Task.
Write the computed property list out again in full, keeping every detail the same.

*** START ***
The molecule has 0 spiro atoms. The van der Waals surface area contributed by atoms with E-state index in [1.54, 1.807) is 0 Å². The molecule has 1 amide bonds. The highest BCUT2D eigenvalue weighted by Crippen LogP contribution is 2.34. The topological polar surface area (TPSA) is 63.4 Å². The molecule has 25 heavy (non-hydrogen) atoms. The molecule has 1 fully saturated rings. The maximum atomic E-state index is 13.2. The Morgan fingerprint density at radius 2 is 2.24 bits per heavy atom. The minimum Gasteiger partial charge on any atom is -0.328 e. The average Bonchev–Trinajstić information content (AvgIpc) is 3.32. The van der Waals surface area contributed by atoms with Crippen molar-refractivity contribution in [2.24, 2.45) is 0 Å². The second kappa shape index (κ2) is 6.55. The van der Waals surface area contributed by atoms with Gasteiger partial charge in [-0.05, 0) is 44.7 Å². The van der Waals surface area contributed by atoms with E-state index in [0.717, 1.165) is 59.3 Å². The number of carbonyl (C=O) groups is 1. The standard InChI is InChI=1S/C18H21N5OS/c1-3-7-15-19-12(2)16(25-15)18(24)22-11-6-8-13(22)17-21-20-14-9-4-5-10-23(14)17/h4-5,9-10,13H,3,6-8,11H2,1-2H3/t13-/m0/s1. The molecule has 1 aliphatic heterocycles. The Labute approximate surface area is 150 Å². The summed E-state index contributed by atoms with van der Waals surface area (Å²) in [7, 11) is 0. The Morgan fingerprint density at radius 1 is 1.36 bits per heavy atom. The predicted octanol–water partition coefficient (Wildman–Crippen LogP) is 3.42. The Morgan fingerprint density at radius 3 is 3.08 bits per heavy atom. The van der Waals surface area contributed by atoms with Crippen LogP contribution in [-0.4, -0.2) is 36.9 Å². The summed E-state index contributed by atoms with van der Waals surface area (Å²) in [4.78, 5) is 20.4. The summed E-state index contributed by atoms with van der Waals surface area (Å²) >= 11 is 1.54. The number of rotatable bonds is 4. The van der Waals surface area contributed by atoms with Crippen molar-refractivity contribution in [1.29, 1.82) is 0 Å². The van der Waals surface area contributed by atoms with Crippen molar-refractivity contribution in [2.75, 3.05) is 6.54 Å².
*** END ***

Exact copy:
The molecule has 0 spiro atoms. The van der Waals surface area contributed by atoms with E-state index in [1.54, 1.807) is 0 Å². The molecule has 1 amide bonds. The highest BCUT2D eigenvalue weighted by Crippen LogP contribution is 2.34. The topological polar surface area (TPSA) is 63.4 Å². The molecule has 25 heavy (non-hydrogen) atoms. The molecule has 1 fully saturated rings. The maximum atomic E-state index is 13.2. The Morgan fingerprint density at radius 2 is 2.24 bits per heavy atom. The minimum Gasteiger partial charge on any atom is -0.328 e. The average Bonchev–Trinajstić information content (AvgIpc) is 3.32. The van der Waals surface area contributed by atoms with Crippen molar-refractivity contribution in [2.24, 2.45) is 0 Å². The second kappa shape index (κ2) is 6.55. The van der Waals surface area contributed by atoms with Gasteiger partial charge in [-0.05, 0) is 44.7 Å². The van der Waals surface area contributed by atoms with E-state index in [0.717, 1.165) is 59.3 Å². The number of carbonyl (C=O) groups is 1. The standard InChI is InChI=1S/C18H21N5OS/c1-3-7-15-19-12(2)16(25-15)18(24)22-11-6-8-13(22)17-21-20-14-9-4-5-10-23(14)17/h4-5,9-10,13H,3,6-8,11H2,1-2H3/t13-/m0/s1. The molecule has 1 aliphatic heterocycles. The Labute approximate surface area is 150 Å². The summed E-state index contributed by atoms with van der Waals surface area (Å²) in [7, 11) is 0. The Morgan fingerprint density at radius 1 is 1.36 bits per heavy atom. The predicted octanol–water partition coefficient (Wildman–Crippen LogP) is 3.42. The Morgan fingerprint density at radius 3 is 3.08 bits per heavy atom. The van der Waals surface area contributed by atoms with Crippen LogP contribution in [-0.4, -0.2) is 36.9 Å². The summed E-state index contributed by atoms with van der Waals surface area (Å²) in [4.78, 5) is 20.4. The summed E-state index contributed by atoms with van der Waals surface area (Å²) >= 11 is 1.54. The number of rotatable bonds is 4. The van der Waals surface area contributed by atoms with Crippen molar-refractivity contribution in [1.29, 1.82) is 0 Å². The van der Waals surface area contributed by atoms with Crippen molar-refractivity contribution in [2.75, 3.05) is 6.54 Å².